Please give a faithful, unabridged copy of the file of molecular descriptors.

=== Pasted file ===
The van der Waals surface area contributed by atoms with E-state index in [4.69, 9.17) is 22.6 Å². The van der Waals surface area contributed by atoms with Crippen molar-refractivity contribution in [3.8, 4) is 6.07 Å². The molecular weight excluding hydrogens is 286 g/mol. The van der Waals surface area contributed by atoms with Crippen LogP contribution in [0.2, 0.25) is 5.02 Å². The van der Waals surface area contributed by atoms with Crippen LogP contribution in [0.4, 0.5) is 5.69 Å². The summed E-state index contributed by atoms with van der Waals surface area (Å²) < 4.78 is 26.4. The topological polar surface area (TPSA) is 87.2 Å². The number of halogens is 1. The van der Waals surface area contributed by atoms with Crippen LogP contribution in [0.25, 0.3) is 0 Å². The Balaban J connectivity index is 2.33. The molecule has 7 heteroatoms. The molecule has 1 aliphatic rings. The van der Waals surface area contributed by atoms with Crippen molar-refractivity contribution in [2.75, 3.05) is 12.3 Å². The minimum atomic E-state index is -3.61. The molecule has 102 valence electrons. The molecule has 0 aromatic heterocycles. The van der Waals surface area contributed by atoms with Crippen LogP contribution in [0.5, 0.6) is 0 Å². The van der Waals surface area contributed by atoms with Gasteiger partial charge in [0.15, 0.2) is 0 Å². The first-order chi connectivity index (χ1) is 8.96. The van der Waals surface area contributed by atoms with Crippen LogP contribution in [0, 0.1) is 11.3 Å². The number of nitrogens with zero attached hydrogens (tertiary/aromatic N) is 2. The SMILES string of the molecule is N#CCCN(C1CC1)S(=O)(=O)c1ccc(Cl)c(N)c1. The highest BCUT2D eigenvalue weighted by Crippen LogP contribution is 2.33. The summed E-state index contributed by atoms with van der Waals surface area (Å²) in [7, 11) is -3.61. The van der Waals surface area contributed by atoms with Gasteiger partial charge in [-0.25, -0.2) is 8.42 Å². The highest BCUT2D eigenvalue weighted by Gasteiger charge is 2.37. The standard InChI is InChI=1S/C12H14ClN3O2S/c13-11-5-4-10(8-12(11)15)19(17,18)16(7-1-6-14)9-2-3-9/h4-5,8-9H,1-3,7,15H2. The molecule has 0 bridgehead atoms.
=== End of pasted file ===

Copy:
The van der Waals surface area contributed by atoms with E-state index in [4.69, 9.17) is 22.6 Å². The van der Waals surface area contributed by atoms with Crippen molar-refractivity contribution in [3.8, 4) is 6.07 Å². The molecular weight excluding hydrogens is 286 g/mol. The van der Waals surface area contributed by atoms with Crippen LogP contribution in [0.2, 0.25) is 5.02 Å². The van der Waals surface area contributed by atoms with Crippen LogP contribution in [0.4, 0.5) is 5.69 Å². The summed E-state index contributed by atoms with van der Waals surface area (Å²) < 4.78 is 26.4. The topological polar surface area (TPSA) is 87.2 Å². The number of halogens is 1. The van der Waals surface area contributed by atoms with Crippen LogP contribution in [0.25, 0.3) is 0 Å². The Balaban J connectivity index is 2.33. The molecule has 7 heteroatoms. The molecule has 1 aliphatic rings. The van der Waals surface area contributed by atoms with Crippen molar-refractivity contribution in [2.75, 3.05) is 12.3 Å². The minimum atomic E-state index is -3.61. The molecule has 102 valence electrons. The molecule has 0 aromatic heterocycles. The van der Waals surface area contributed by atoms with Crippen LogP contribution in [0.5, 0.6) is 0 Å². The van der Waals surface area contributed by atoms with Gasteiger partial charge in [0.15, 0.2) is 0 Å². The first-order chi connectivity index (χ1) is 8.96. The van der Waals surface area contributed by atoms with Crippen LogP contribution in [0, 0.1) is 11.3 Å². The number of nitrogens with zero attached hydrogens (tertiary/aromatic N) is 2. The SMILES string of the molecule is N#CCCN(C1CC1)S(=O)(=O)c1ccc(Cl)c(N)c1. The highest BCUT2D eigenvalue weighted by Crippen LogP contribution is 2.33. The summed E-state index contributed by atoms with van der Waals surface area (Å²) in [7, 11) is -3.61. The van der Waals surface area contributed by atoms with Gasteiger partial charge in [-0.25, -0.2) is 8.42 Å². The highest BCUT2D eigenvalue weighted by Gasteiger charge is 2.37. The standard InChI is InChI=1S/C12H14ClN3O2S/c13-11-5-4-10(8-12(11)15)19(17,18)16(7-1-6-14)9-2-3-9/h4-5,8-9H,1-3,7,15H2. The molecule has 0 bridgehead atoms.